From Wild Wales

Image in public domain via Wkipedia.

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7 October, Little Flowers LXXIX: Dens in the Woods 3.

Devils in Canterbury Cathedral! Merely migrating to the mountain did not cut the brothers off from all cares and temptations. Francis here meets Brother Leo’s need for a physical token of God’s grace and Francis’s esteem and love for him. No telling him not to be silly or superstitious! Who does not have one or two personal relics like this? Grandfather’s spade, grandmother’s bedside table; a cup, a picture …

Brother Leo being assailed by the devil with a grievous temptation, not of the flesh but of the spirit, there came to him a great desire to have some devout sentence written by the hand of Saint Francis, for he thought that if he had it, that temptation would leave him, or wholly, or in part. Having this desire, yet for shame and reverence sake he dared not tell it to Saint Francis: but what Brother Leo told him not, that did the Holy Spirit reveal. Wherefore Saint Francis called him unto him, and made him bring ink-pot and pen and paper; and with his own hand wrote the praises of Christ, even as the brother had desired; and at the end he made the sign Tau, and gave it to him, saying, “Take this paper, dear brother, and keep it diligently until thy death. May God bless thee and guard thee against all temptation. Be not downcast, because thou hast temptations ; for at such time I deem thee a friend and a better servant of God, and the more thou art assailed by temptations, the more do I love thee, Verily I say unto thee that no man should deem himself a true friend of God, save in so far as he hath passed through many temptations and tribulations.”

When Brother Leo took this writing with great devotion and faith, straightway all his temptation left him and returning to his own place, he told his companions, with great joy, what grace God had shown unto him when he took the writing from Saint Francis; and putting it aside and taking diligent care thereof, the brothers afterwards worked many miracles by its means. And from that hour forth, the said Brother Leo with great purity and with good intention began to keep watch upon and to observe the life of Saint Francis : and for his purity’s sake, he merited to see Saint Francis full many and many a time rapt in God and uplifted from the earth.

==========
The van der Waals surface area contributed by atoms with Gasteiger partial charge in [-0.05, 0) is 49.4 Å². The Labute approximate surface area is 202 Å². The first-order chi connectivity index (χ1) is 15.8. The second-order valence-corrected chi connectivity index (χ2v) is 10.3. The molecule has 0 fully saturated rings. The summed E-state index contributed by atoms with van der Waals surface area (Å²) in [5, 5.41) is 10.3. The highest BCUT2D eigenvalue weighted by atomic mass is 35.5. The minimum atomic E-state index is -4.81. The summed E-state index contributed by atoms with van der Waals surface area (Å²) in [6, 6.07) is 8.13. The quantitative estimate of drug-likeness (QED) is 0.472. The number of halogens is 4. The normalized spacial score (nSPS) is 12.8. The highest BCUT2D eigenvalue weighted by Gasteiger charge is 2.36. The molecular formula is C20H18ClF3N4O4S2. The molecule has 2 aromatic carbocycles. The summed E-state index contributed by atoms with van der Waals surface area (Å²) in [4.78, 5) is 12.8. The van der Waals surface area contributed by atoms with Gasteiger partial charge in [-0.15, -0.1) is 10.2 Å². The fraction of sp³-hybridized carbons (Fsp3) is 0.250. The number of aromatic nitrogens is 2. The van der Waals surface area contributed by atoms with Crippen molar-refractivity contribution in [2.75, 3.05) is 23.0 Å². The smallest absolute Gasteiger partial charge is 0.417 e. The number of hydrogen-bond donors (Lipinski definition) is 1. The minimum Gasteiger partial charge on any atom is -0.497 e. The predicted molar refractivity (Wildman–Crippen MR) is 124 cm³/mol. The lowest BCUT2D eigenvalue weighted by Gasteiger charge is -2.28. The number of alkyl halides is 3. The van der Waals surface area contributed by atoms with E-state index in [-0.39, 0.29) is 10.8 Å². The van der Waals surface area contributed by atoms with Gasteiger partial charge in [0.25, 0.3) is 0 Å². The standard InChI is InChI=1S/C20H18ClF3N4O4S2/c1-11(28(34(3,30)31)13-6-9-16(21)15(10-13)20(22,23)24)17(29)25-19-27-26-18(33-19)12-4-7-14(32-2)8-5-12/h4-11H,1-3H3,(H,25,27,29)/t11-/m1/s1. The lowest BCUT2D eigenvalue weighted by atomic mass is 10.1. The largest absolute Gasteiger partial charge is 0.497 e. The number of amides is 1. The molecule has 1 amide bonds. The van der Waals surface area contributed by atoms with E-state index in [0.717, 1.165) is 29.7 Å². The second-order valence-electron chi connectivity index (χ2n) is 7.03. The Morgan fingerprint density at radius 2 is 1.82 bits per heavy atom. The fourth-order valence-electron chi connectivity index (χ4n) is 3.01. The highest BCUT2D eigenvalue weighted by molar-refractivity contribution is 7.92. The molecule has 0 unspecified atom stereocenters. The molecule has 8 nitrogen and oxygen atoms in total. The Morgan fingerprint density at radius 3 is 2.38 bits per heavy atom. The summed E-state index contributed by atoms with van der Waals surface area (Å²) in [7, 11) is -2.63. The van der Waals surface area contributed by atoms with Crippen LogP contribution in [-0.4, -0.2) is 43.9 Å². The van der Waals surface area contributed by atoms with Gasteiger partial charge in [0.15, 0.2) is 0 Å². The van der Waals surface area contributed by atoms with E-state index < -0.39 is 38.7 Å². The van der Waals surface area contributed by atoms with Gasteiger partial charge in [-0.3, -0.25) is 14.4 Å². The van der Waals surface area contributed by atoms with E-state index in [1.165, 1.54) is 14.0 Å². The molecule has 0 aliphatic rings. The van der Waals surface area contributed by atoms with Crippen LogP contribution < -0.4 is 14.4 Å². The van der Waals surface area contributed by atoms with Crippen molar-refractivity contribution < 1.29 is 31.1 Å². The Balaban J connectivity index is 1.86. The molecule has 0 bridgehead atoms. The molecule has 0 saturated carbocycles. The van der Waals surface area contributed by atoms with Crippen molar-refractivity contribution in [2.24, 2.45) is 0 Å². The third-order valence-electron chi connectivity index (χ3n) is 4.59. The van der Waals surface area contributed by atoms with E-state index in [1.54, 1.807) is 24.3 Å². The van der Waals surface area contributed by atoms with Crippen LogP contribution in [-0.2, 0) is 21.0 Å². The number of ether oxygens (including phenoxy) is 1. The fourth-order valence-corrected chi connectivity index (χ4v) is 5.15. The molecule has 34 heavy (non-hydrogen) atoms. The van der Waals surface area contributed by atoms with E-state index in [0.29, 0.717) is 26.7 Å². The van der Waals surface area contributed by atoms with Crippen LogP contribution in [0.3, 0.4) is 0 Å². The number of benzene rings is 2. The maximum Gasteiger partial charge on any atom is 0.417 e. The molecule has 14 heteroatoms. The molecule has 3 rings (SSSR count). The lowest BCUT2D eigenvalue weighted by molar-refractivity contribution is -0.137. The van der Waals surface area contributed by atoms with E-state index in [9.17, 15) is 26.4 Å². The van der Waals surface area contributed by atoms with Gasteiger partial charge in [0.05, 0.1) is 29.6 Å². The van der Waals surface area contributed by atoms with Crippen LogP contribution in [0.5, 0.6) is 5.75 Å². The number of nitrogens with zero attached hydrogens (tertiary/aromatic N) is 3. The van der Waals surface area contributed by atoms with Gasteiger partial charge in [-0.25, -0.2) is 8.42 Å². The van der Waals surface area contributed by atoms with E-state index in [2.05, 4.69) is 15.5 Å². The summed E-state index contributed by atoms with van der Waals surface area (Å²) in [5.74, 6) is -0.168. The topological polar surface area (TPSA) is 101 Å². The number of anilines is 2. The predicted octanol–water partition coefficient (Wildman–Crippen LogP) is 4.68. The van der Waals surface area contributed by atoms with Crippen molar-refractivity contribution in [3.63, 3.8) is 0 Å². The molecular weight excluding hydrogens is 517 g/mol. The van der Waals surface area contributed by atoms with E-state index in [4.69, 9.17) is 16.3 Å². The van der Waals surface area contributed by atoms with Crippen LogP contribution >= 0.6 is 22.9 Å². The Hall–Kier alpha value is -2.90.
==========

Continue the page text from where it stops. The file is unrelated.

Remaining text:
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28 September, Relics XXVIII: Treasures of Saint David’s.

One part of St David’s Cathedral did not feature in our armchair pilgrimage – the Treasury. Strange, that, since we do like things that help tell the Story of Creation and Salvation, but thanks to Crispin Paine who visited for Religion & Collections, we can put that right now.

Dr Paine pays this compliment: the Treasury is a selection of things chosen to tell the story. Click here to read his post.

What story do your treasures tell? This cushion is not in the Treasury, but like so many of St David’s treasures is just doing its job in the Cathedral. But it invites us to sit and be comfortable in God’s presence and reminds us of the heavenly Jerusalem to which we are bound, a country as lovely as Wales but with better weather for camping! Can someone identify the tune, perhaps?

A note about the Charter mentioned by Dr Paine: ‘the City status of St Davids, while having ecclesiastical roots going back for centuries, was granted to all of St Davids by HM the Queen by Royal Charter on 1st June 1995’, according to the City Council. This charter put things to rights after it was discovered that there was no record of a city charter ever being granted. Rochester in Kent, however, lost its city status in 1998, when the city council was merged with Gillingham, and does not look like getting it back any time soon. Yet Rochester was the second English city, founded by St Justus in 604.

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27 September: Relics or souvenirs?

I shared these Welsh biscuits (Aberffraw biscuits) with my workmate after returning from Wales. They were traditionally baked in the shape of scallop shells as fare for pilgrims who would take ship at Aberffraw in Anglesey. A local bakery has revived the ancient recipe, adding lemon in this variety. (I did some research and found that St David could have tasted lemons as they had reached Rome in his time!)

There are many resonances to sharing a pilgrim’s biscuit. Both participate in a shared meal, a sort of bread broken between us. There is the journey and the return: like the twelve sent out by Jesus, I came home rejoicing, despite not having leant on him as they did (see Sister Johanna’s post on this topic in Luke’s gospel).

However, my family needed no second invitation when in Wales to obey one command of the Lord, and neither did my workmate in Canterbury:

And into what city soever you enter, and they receive you, eat such things as are set before you. Luke 10:8.

Including pilgrim’s biscuits, which did not last long enough to become relics!